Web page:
GINNY'S FANGIRLING IN THIS BOOK IS JUST TOO GOOD.Also, the Dursleys aren't as bad as people think they are, because after all, they DID pick Harry up at the end of the year rather than just abandoning him. So THAT'S worth something.mmmm, this book smells so good. It's good to be back.

Voldemort

This is a disgrace to all pure bloods. My head looked quite dashing on that strange professor's head.. If only I could have extended my stay. Harry Potter.. This is not over yet.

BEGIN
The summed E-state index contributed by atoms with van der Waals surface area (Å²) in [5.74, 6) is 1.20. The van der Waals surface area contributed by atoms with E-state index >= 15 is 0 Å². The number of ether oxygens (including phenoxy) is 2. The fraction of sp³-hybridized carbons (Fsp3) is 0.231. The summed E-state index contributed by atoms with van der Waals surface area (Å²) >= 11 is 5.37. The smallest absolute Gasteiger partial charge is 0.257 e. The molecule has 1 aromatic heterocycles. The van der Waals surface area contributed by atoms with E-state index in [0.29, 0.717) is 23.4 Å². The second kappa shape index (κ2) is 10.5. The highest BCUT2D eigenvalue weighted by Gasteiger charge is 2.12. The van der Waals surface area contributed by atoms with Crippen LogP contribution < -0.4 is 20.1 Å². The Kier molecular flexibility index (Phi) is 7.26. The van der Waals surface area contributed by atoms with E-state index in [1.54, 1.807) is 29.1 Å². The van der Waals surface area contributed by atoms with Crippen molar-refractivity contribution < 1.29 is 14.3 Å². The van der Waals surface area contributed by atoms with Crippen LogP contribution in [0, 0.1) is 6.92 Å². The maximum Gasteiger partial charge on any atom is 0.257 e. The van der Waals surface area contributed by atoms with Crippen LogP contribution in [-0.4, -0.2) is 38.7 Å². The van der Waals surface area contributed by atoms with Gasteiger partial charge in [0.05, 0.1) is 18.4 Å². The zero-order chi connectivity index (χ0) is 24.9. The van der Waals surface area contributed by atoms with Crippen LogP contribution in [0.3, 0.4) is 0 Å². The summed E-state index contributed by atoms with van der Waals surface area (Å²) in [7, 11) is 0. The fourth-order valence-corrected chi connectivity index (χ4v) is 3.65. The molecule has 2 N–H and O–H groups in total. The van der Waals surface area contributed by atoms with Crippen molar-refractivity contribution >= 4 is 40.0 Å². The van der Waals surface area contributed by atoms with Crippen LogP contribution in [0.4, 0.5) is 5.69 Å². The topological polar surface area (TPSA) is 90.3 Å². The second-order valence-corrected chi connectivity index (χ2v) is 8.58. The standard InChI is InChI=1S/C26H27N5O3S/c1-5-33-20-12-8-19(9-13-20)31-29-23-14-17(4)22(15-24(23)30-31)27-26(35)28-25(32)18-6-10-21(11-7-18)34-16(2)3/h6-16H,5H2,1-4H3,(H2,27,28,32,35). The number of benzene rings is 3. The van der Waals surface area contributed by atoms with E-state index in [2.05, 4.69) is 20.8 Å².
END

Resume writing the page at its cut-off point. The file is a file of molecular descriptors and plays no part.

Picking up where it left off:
karen

If you don’t know what a Muggle is by now, you’re either Rip van Winkle or enormously stubborn.enormously stubborn... yup, that shoe fits!

asdewi